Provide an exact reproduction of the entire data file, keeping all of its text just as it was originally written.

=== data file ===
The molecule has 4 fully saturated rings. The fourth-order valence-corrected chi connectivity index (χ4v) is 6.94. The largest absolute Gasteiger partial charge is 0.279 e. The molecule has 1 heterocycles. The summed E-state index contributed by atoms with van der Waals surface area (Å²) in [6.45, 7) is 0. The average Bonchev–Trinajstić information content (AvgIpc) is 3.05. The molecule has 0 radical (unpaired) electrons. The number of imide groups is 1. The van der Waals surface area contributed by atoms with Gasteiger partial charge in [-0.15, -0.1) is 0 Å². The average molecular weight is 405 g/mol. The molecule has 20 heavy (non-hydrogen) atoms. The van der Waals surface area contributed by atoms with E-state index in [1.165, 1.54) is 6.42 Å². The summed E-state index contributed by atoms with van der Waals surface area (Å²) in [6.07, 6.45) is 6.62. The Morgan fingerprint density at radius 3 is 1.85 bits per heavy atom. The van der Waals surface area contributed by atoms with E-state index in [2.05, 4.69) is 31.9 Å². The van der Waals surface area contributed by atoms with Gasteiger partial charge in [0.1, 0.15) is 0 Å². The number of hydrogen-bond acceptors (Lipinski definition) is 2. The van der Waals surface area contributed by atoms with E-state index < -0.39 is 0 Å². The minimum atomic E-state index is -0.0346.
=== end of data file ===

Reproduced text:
The molecule has 4 fully saturated rings. The fourth-order valence-corrected chi connectivity index (χ4v) is 6.94. The largest absolute Gasteiger partial charge is 0.279 e. The molecule has 1 heterocycles. The summed E-state index contributed by atoms with van der Waals surface area (Å²) in [6.45, 7) is 0. The average Bonchev–Trinajstić information content (AvgIpc) is 3.05. The molecule has 0 radical (unpaired) electrons. The number of imide groups is 1. The van der Waals surface area contributed by atoms with Gasteiger partial charge in [-0.15, -0.1) is 0 Å². The average molecular weight is 405 g/mol. The molecule has 20 heavy (non-hydrogen) atoms. The van der Waals surface area contributed by atoms with E-state index in [1.165, 1.54) is 6.42 Å². The summed E-state index contributed by atoms with van der Waals surface area (Å²) in [6.07, 6.45) is 6.62. The Morgan fingerprint density at radius 3 is 1.85 bits per heavy atom. The van der Waals surface area contributed by atoms with E-state index in [2.05, 4.69) is 31.9 Å². The van der Waals surface area contributed by atoms with Gasteiger partial charge in [0.1, 0.15) is 0 Å². The number of hydrogen-bond acceptors (Lipinski definition) is 2. The van der Waals surface area contributed by atoms with E-state index < -0.39 is 0 Å². The minimum atomic E-state index is -0.0346.